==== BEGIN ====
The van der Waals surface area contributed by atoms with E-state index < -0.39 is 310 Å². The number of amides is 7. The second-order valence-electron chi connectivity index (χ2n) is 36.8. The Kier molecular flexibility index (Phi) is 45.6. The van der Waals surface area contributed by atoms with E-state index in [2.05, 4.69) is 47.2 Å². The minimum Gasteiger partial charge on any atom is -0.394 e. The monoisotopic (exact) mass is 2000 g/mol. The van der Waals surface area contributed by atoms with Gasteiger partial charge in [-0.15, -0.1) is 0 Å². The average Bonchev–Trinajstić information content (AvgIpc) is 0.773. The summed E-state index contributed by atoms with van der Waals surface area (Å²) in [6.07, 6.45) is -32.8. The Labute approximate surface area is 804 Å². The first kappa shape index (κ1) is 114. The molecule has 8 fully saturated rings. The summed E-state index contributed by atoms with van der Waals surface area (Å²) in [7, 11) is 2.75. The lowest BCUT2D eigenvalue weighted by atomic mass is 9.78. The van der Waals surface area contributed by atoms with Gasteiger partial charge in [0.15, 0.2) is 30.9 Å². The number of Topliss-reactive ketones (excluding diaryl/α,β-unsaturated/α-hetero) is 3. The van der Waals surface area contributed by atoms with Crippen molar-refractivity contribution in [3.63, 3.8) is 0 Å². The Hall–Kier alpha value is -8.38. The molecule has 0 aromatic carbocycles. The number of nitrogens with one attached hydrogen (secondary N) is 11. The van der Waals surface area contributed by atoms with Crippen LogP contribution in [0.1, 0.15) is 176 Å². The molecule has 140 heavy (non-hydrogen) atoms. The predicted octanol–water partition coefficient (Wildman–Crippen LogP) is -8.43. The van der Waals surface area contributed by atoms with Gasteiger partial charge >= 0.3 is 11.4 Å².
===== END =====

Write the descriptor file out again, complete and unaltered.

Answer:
The van der Waals surface area contributed by atoms with E-state index < -0.39 is 310 Å². The number of amides is 7. The second-order valence-electron chi connectivity index (χ2n) is 36.8. The Kier molecular flexibility index (Phi) is 45.6. The van der Waals surface area contributed by atoms with E-state index in [2.05, 4.69) is 47.2 Å². The minimum Gasteiger partial charge on any atom is -0.394 e. The monoisotopic (exact) mass is 2000 g/mol. The van der Waals surface area contributed by atoms with Gasteiger partial charge in [-0.15, -0.1) is 0 Å². The average Bonchev–Trinajstić information content (AvgIpc) is 0.773. The summed E-state index contributed by atoms with van der Waals surface area (Å²) in [6.07, 6.45) is -32.8. The Labute approximate surface area is 804 Å². The first kappa shape index (κ1) is 114. The molecule has 8 fully saturated rings. The summed E-state index contributed by atoms with van der Waals surface area (Å²) in [7, 11) is 2.75. The lowest BCUT2D eigenvalue weighted by atomic mass is 9.78. The van der Waals surface area contributed by atoms with Gasteiger partial charge in [0.15, 0.2) is 30.9 Å². The number of Topliss-reactive ketones (excluding diaryl/α,β-unsaturated/α-hetero) is 3. The van der Waals surface area contributed by atoms with Crippen molar-refractivity contribution in [3.63, 3.8) is 0 Å². The Hall–Kier alpha value is -8.38. The molecule has 0 aromatic carbocycles. The number of nitrogens with one attached hydrogen (secondary N) is 11. The van der Waals surface area contributed by atoms with Crippen LogP contribution in [0.1, 0.15) is 176 Å². The molecule has 140 heavy (non-hydrogen) atoms. The predicted octanol–water partition coefficient (Wildman–Crippen LogP) is -8.43. The van der Waals surface area contributed by atoms with Gasteiger partial charge >= 0.3 is 11.4 Å².